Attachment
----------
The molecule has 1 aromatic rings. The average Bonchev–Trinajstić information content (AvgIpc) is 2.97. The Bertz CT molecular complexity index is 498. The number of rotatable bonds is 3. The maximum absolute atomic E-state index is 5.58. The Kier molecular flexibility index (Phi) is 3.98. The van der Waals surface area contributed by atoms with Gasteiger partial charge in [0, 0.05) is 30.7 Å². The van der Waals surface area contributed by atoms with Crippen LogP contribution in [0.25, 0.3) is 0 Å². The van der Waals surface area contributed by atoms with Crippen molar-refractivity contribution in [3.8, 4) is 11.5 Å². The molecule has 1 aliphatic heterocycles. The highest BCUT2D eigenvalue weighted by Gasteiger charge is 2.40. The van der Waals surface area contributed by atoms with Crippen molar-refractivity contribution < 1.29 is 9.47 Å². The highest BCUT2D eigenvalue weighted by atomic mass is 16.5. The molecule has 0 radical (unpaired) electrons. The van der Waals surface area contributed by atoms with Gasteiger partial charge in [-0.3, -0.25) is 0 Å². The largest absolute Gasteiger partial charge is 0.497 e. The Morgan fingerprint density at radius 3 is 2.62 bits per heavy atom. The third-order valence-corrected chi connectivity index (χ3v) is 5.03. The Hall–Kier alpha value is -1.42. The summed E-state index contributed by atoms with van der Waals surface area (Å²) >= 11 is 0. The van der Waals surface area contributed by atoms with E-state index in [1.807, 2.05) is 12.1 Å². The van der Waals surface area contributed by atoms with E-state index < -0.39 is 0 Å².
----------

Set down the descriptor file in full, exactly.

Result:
The molecule has 1 aromatic rings. The average Bonchev–Trinajstić information content (AvgIpc) is 2.97. The Bertz CT molecular complexity index is 498. The number of rotatable bonds is 3. The maximum absolute atomic E-state index is 5.58. The Kier molecular flexibility index (Phi) is 3.98. The van der Waals surface area contributed by atoms with Gasteiger partial charge in [0, 0.05) is 30.7 Å². The van der Waals surface area contributed by atoms with Crippen LogP contribution in [0.25, 0.3) is 0 Å². The van der Waals surface area contributed by atoms with Crippen molar-refractivity contribution in [3.8, 4) is 11.5 Å². The molecule has 1 aliphatic heterocycles. The highest BCUT2D eigenvalue weighted by Gasteiger charge is 2.40. The van der Waals surface area contributed by atoms with Crippen molar-refractivity contribution < 1.29 is 9.47 Å². The highest BCUT2D eigenvalue weighted by atomic mass is 16.5. The molecule has 0 radical (unpaired) electrons. The van der Waals surface area contributed by atoms with Gasteiger partial charge in [-0.3, -0.25) is 0 Å². The largest absolute Gasteiger partial charge is 0.497 e. The Morgan fingerprint density at radius 3 is 2.62 bits per heavy atom. The third-order valence-corrected chi connectivity index (χ3v) is 5.03. The Hall–Kier alpha value is -1.42. The summed E-state index contributed by atoms with van der Waals surface area (Å²) >= 11 is 0. The van der Waals surface area contributed by atoms with E-state index in [1.807, 2.05) is 12.1 Å². The van der Waals surface area contributed by atoms with E-state index < -0.39 is 0 Å².